Deep breath: the effects of the environment on health are being monitored.
Think of it as a benevolent Big Brother. European researchers are gearing up to monitor thousands of people by giving them smartphones to record the chemicals to which they are exposed every day.
Two projects this week announced that they had won a combined €17.3 million (US$22.4 million) from the European Commission to study the ‘exposome’ — the effects of environmental exposures on health. The researchers hope that the four-year studies will benefit public health in ways that genome research so far has not.
Genome-wide association studies, in which scientists search for genetic variants linked to disease, have failed to fully explain why some people are more susceptible than others to chronic diseases, such as type 2 diabetes. “There’s been too much emphasis on genetic factors, which contribute relatively little to disease compared with environmental factors,” says Martyn Smith, a toxicologist at the University of California, Berkeley, who is participating in the newly funded Exposomics project. Paolo Vineis, an environmental epidemiologist at Imperial College London, leads the €8.7-million project.Subjects will carry smartphones equipped with sensors to measure exposures, and their blood will be analysed to monitor molecular changes. Most participants are already involved in other long-term health studies. One goal is to look for biomarker differences between people walking through areas with low air pollution and those exposed to urban fumes, in order to understand the triggers for conditions such as heart disease, asthma and lung cancer.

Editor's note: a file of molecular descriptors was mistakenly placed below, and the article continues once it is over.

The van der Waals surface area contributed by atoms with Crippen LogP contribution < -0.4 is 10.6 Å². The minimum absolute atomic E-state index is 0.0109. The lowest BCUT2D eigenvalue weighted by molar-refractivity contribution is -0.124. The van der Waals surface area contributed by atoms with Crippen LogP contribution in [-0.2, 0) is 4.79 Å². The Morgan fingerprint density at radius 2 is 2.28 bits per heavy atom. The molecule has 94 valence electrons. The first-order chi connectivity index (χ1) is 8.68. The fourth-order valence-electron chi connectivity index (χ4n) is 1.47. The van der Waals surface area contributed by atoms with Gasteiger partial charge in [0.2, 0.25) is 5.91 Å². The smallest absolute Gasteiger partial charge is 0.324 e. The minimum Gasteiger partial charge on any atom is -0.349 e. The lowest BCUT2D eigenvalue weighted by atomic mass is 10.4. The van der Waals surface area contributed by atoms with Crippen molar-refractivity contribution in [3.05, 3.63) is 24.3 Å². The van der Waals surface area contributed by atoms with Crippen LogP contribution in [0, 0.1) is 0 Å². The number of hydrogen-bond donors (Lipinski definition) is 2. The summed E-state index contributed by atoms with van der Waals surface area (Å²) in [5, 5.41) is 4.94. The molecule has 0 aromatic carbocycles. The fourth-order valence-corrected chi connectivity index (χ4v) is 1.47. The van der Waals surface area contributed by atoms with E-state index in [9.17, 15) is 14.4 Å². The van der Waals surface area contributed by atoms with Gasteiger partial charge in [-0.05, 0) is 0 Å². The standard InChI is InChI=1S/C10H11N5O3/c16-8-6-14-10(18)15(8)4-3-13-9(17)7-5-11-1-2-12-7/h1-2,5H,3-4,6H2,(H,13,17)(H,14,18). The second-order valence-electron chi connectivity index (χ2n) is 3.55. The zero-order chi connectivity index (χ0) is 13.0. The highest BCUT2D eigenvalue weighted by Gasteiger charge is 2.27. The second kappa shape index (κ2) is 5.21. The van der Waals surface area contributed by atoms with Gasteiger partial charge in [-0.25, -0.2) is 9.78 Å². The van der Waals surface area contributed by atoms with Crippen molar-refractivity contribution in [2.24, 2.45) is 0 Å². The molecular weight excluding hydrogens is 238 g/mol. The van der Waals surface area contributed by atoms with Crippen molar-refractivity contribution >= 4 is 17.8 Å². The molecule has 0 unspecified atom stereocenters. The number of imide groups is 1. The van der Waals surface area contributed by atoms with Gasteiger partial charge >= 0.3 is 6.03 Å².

Vineis’s exposomics approach has already uncovered gene-expression signatures that link people’s leukaemia risk with their exposure to heavy metals and other toxic chemicals, for example.
The second project, the €8.6-million Human Early-Life Exposome, will focus on children and pregnant women. Children are more susceptible to environmental influences because their bodies are smaller and their organs are still developing, says epidemiologist Martine Vrijheid at the Centre for Research in Environmental Epidemiology in Barcelona, Spain, who heads the project. The researchers will track disease biomarkers to assess the effects of environmental exposures on growth, obesity, immune development and asthma. Both projects will generate vast amounts of data, and Vineis and Vrijheid are developing data-sharing policies to enable other researchers to mine the resource.
Interest in exposomics is also growing in the United States. This year, the US National Research Council called for greater investment in exposome research, and the National Institute for Environmental Health Sciences plans to make it a priority, although it has yet to invest in any projects as large as the European efforts, says the institute’s David Balshaw. “We see this as a major priority,” he says.